The Dark Side of Work from Home: Two Brewing Threats

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As a business owner, what does the term “work from home” sound like? Perhaps it conjures images of employees lounging on their pajamas, sipping hot tea or black coffee while tackling their tasks for the day. Or maybe you think of moms and dads having a longer quality time with their kids.

You might think of work from home as an opportunity for workers to achieve a better work-life balance. They can sleep in longer and grab a glass of wine in the evening pronto.

But for many American workers, these images might be daydreams—further from the truth. Work from home can also place a business in significant jeopardy unless they take business continuity consulting seriously.

Everything has its downside, and work from home is not an exception. Business owners should pay attention to cybersecurity and mental wellness.

Cybersecurity Risks on the Rise

One reason for the popularity of work-from-home setups is the existing virtual-meeting platforms. This ability became more evident during the coronavirus pandemic when states recommend their employees to stay at home.

According to Cisco, within the past few months, members used their platforms for over 5 billion meeting minutes. In one day alone, the company recorded not less than 3 million conferencing meetings globally. Zoom is no different. The company claimed over 300 million daily meeting participants already used the app.

While most of them have pro versions, many offer free tools, which might be sufficient for small businesses. This makes the platforms not only helpful but also cost-effective. It doesn’t mean they are safe, though.

During the early days of the pandemic, a term called “zoom bombing” emerged. It referred to bad actors (uninvited participants) crashing into meetings and, worse, shouting slurs, threats, and curses. Some of them might consume adult content in the background. The problem was severe enough that Zoom had to release a security update.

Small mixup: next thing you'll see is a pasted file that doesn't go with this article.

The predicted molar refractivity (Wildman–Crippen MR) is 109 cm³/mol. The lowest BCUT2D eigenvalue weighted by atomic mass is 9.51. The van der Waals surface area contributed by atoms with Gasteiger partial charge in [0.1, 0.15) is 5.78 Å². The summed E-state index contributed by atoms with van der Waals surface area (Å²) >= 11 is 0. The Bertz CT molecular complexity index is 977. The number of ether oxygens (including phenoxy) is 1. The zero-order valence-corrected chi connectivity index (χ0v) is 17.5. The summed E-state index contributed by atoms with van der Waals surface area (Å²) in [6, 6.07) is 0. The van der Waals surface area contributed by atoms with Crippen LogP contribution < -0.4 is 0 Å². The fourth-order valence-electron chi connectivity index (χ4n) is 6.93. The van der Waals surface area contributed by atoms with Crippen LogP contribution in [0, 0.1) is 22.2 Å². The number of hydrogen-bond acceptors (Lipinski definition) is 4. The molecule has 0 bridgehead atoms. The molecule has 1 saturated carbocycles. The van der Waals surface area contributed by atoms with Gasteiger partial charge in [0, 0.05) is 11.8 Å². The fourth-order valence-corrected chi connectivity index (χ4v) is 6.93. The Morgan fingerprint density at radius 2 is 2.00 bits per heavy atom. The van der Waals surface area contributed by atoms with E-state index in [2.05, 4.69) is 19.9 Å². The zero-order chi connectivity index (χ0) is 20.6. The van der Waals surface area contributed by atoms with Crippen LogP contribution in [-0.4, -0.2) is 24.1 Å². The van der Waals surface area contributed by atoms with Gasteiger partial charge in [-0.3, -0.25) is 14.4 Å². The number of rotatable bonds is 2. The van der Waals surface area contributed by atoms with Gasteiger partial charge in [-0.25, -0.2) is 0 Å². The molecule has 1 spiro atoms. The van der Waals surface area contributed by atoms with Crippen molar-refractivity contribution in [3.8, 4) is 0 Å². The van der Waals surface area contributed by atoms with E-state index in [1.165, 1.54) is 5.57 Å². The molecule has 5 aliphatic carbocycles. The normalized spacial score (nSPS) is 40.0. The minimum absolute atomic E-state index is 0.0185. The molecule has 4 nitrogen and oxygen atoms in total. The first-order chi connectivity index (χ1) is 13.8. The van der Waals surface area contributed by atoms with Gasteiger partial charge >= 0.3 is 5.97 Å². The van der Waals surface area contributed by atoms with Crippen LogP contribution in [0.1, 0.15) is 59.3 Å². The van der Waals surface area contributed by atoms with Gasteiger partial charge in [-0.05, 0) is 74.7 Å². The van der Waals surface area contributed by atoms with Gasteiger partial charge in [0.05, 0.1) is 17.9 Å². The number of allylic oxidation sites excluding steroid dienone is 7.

That’s not all. Work-from-home arrangements can also make data more vulnerable to hacking. In a report by Aljazeera, ransomware attacks increased by over 130% from February to March.

Mental Wellness on a Decline

woman and therapist

It’s not only the company’s data at risk—so is the employee’s mental health too. In an Ohio survey, over 70% of the respondents revealed they’re struggling to adjust to the unfamiliar environment. Another study, this time by LinkedIn, showed more than half of the participants felt more anxious and stressed than before the coronavirus lockdown.

Many factors can impact mental wellness among employees who are already working from home:

  • Long working hours – Irish employees, for example, are logging in over 30 hours more per month. Some people are having a hard time separating personal and working times.
  • Lack of technical support and resources – Usually, employees are left on their own to deal with computer or platform issues. Technicians might not be around to help them immediately. Others don’t possess IT skills to let them perform basic troubleshooting.
  • Isolation – Increased isolation can also boost the risk of depression and anxiety.

Business continuity consulting allows companies to transition into different work setups as situations demand it as seamlessly as possible. To be effective, though, it needs to address the critical areas, which include mental health and cybersecurity. One cannot crumble, or else, it will leave the organization crippled.

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